CNRP Walks Out of NEC Complaints Hearing

The opposition CNRP on Thursday walked out of an election complaints session at the headquarters of the National Election Committee (NEC), claiming the body was investigating complaints improperly and without the presence of its leadership.

The CNRP, which has called for a transparent and independent investigation into what it says was massive fraud during the July 28 national election, said Thursday it would not accept the complaint-handling process currently being conducted by the NEC.

During a hearing on election-day complaints from Kratie province, CNRP representative Kuy Bunroeun almost immediately declared the session a farce and accused the director of the NEC’s operations department, Heu Rong, of using the incorrect forms to verify complaints.

“What are you verifying?” demanded Mr. Bunroeun, asking for original versions of the so-called 1102 forms—which are filled out at each polling station to record the tally at the time votes are counted and later sealed.

Mr. Bunroeun claimed that officials were using unsealed 1102 forms to investigate the complaints from Kratie province.

“You can’t bring an unknown 1102 form to verify,” he said.

Before they are sealed, the 1102 forms are copied onto forms known as 1104s, which are handed to political parties. But the opposition says the 1104 forms cannot be trusted unless they are compared with the original, sealed 1102 forms.

Although the ruling CPP and the NEC agree the ruling party won the election with 68 seats to the CNRP’s 55, the opposition has said its own counting of 1104 forms revealed it had won with a majority of 63 seats.

“You have to tear open safety box A and provide it to the general public,” Mr. Bunroeun said, referring to the name given to the seal around the 1102 forms.

Before storming out of the hearing, Mr. Bunroeun said that members of the NEC’s committee, headed by chairman Im Suosdey, should have been present for such a session.

He referred to Article 16, point 25 of the Law on the Election of Mem­bers of the National Assembly, which states that the NEC is responsible for “deciding on all complaints and appeals relating to the election through public hearing, except complaints which fall un­der the jurisdiction of the courts.”

The hearing held by the NEC yesterday dealt with complaints from 13 polling stations in two districts of Kratie province. Today, the NEC will be handling complaints from Siem Reap and Kandal provinces.

“We will verify the 1104 forms with the 1102,” Mr. Rong said, explaining that the 1102 forms being used had been collected from the Provincial Election Committees (PECs), which also take an 1102 from each polling station—though those ones are not placed in a sealed box.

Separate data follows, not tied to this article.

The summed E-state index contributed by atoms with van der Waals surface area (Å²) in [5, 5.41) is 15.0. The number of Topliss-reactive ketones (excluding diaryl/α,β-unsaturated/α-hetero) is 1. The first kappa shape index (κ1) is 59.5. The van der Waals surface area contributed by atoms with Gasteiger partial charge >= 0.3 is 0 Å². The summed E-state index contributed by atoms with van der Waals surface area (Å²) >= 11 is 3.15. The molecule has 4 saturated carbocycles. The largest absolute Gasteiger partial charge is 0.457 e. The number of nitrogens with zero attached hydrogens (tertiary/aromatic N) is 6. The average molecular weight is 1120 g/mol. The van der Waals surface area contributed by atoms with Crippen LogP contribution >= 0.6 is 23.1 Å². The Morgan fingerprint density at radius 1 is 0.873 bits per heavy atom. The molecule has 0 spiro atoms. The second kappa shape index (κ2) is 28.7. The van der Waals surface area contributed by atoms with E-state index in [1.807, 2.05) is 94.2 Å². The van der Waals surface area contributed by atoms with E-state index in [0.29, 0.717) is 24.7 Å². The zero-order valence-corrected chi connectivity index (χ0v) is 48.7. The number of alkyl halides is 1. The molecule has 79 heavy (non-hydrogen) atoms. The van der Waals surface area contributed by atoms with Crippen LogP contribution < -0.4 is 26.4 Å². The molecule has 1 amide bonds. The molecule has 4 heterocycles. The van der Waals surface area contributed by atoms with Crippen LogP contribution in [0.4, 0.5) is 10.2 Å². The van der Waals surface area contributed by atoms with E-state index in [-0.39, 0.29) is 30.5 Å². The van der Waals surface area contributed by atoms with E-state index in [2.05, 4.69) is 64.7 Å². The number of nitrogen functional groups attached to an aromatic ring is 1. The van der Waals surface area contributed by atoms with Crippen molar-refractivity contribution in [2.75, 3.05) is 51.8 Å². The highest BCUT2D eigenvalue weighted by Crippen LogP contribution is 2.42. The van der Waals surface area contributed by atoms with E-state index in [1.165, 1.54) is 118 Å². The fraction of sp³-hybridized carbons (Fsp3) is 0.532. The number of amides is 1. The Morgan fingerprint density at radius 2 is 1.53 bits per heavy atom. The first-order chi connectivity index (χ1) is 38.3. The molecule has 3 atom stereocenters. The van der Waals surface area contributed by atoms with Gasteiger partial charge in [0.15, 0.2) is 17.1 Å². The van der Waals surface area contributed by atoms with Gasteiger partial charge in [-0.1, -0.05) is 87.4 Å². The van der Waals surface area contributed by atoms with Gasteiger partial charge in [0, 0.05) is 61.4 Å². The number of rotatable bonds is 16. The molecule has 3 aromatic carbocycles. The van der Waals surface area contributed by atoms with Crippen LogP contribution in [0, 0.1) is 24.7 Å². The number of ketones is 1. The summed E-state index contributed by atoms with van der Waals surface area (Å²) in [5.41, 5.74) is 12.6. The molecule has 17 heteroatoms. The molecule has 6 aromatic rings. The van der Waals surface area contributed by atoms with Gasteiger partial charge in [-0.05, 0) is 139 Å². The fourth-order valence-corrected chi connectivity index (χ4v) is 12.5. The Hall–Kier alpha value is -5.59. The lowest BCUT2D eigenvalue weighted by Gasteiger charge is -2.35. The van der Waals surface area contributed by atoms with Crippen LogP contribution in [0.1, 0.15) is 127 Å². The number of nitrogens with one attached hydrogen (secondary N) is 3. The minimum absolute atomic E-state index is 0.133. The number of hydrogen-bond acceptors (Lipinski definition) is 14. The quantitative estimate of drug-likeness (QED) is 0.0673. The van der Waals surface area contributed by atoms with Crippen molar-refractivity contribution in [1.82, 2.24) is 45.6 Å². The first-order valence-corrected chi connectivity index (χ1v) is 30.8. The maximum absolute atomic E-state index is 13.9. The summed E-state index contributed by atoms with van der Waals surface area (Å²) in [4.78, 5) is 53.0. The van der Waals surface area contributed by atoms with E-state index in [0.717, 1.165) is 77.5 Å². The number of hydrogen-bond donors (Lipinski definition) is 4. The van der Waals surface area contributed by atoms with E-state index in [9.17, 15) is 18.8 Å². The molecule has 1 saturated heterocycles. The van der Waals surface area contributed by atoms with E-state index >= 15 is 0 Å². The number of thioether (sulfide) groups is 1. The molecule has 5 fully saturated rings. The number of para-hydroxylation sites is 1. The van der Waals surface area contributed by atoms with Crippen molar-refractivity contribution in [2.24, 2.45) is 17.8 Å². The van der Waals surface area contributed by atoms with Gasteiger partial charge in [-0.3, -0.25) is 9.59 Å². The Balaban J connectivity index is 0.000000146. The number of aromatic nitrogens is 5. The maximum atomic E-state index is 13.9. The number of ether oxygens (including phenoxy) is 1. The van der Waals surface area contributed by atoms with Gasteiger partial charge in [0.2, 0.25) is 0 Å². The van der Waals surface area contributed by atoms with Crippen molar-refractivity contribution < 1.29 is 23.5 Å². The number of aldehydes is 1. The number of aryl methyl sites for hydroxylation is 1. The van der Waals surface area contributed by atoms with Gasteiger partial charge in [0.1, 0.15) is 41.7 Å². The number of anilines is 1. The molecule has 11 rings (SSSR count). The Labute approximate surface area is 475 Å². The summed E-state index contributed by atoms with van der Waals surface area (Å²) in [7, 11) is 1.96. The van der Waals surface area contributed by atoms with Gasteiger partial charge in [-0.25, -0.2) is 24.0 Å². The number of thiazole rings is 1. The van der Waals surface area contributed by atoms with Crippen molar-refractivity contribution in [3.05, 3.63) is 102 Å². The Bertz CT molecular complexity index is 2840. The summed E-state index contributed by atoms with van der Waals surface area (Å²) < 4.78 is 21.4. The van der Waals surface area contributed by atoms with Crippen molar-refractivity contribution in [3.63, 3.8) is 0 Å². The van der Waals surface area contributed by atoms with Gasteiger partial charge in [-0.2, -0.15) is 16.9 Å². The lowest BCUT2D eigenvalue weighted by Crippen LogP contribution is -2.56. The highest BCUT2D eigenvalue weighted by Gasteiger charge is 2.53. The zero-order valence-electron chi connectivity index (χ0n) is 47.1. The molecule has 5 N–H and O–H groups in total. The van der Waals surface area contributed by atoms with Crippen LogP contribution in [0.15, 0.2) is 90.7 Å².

“We collected these forms from the PECs and they are the original forms and stamped correctly,” he said.

Mr. Rong also said that the CPP and Funcinpec, a party that did not win any seats, had agreed with the verification process.

But the both the CNRP and election monitors said the failure to use the sealed forms meant those being used to check complaints could have been tampered with.

Kong Ravine, monitoring coordinator for the Committee for Free and Fair Elections in Cambodia, said that only the sealed 1102 forms should be used in the complaints process, since tampering was possible with other versions of the form.

“According to the regulations, if there is any irregularity in some polling station, the 1102 in safety packet A can be opened,” she said. Otherwise “it can be different.”

After the hearing came to a close, the CNRP issued a statement saying the process used by the NEC was unacceptable.

“The CNRP will absolutely not accept the verification mechanism of irregularities, which is using the 1104 forms and 1102 that are not in safety box A,” it says.

“The NEC must make a decision to open a public hearing on complaints and objections relating to the election, except those complaints that fall under the jurisdiction of the court.”

NEC Secretary-General Tep Nytha insisted that Mr. Bunroeun was mistaken to say the NEC was mishandling the complaints.

“This is his opinion,” he said. “The NEC has followed all legal procedures properly.”

Mr. Nytha repeated that the verification process did not require a public hearing, which would mean the sitting of the full NEC.

“The NEC had a meeting and made a decision to send lower-level staff to verify [the complaints],” he said.

(Additional reporting by Simon Lewis)

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